A Guide to the Many, Many Game of Thrones Season 6 Theories

Evan Lewis
Game of Thrones Bran

Helen Sloan/Courtesy of HBO

When you play the Game of Theories, no one wins...

Spoiler Alert: This post contains plot points from the Game of Thrones books and TV series.

We're calling it right now: Hodor and Wun Wun will be reborn as Azor Ahai and the prince that was promised to lead the combined Stark/Baelish army against the oppressive forces of the White Walkers and the Mad Queen Daenerys.

A disproportionate amount of internet real estate these days is filled with Game of Thrones theory crafting. Everything from the ramshackle hovels of farfetched wish fulfillment (Syrio Forel is totally alive, guys!) to the solid foundations of the all but confirmed (R+L=J) has been clogging up precious bandwidth and vying for SEO supremacy since HBO’s favorite ratings juggernaut returned for Season 6.

It’s not possible, physically or emotionally, for one person to keep track of every proposed theory (not for lack of trying), but there are a few major ones that have been significantly built up or torn down over the past nine episodes. Allow us to spare your sanity, at the expense of our own, by curating some of the most relevant theories, then decide for yourself which ones could still factor into Sunday’s season finale.

Game of Thrones, Season finale, Sunday, June 26, 9/8c, HBO

Game of Thrones Brienne Blackfish

Helen Sloan/Courtesy of HBO

Lady Stoneheart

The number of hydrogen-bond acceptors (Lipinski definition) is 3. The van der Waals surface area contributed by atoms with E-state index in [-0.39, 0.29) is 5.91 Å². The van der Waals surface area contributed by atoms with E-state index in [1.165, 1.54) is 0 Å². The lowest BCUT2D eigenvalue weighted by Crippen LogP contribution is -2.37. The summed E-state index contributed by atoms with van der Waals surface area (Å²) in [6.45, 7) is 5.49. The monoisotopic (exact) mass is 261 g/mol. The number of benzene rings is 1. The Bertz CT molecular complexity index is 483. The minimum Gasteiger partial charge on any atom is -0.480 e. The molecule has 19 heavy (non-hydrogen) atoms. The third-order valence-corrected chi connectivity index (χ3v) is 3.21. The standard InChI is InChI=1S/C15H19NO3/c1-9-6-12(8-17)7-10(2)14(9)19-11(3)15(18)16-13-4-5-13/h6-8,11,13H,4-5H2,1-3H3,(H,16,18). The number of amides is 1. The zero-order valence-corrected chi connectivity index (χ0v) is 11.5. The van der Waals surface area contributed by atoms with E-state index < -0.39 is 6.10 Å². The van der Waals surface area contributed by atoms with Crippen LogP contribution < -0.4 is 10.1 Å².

The Theory: Lady Stoneheart, the vengeful reanimated corpse of Catelyn Stark (Michelle Fairley), is past due on Game of Thrones, but the undead matriarch's appearance on the show is still entirely theoretical. In A Storm of Swords, it’s revealed that the leader of the Brotherhood Without Banners, Beric Dondarrion (Richard Dormer), gave up his life to resurrect Catelyn a few days after the Red Wedding, and Catelyn became the new leader of the Brotherhood.

This Season’s Evidence: If Lady Stoneheart isn’t gearing up to make an appearance, the Game of Thrones showrunners are certainly having a laugh at our expense. First, Season 6 reintroduced Walder Frey (David Bradley) of Red Wedding infamy after a long absence from the show, then just about every other character started reminiscing about Catelyn, from Jaime (Nikolaj Coster-Waldau) and Edumre (Tobias Menzies) to Brienne (Gwendoline Christie) and the Blackfish (Clive Russell). We even got to see glimpses of Catelyn’s death in Bran’s (Isaac Hempstead Wright) visions. To top it all off, a number of characters closely associated with Stoneheart in the books have started to show up, including Dondarrion, who resurrected her, and Lem Lemoncloak (Jóhannes Haukur) who is already dead on the show, but who could conceivably be replaced by The Hound (Rory McCann), since Lem had The Hound’s helmet in the books.

One more Season 6 reveal could also give Lady Stoneheart hopefuls reason to believe her character could still be introduced. The fact that Coldhands/Benjen Stark (Joseph Mawle) finally showed up long after his book counterpart could mean that Stoneheart is also just late instead of completely written out.

Alternate theory: Could the Blackfish be the show’s Lord Stoneheart? The biggest issue with the resurrection of Catelyn Stark at this point would be decomposition. In the books, she was dead for a few days before the Brotherhood found her, and even that was enough to dissuade Thoros of Myr (Paul Kaye) from bringing her back. So with as long as it’s been on the show, Catelyn would basically have to be a Walking Dead-style skeleton monster at this point.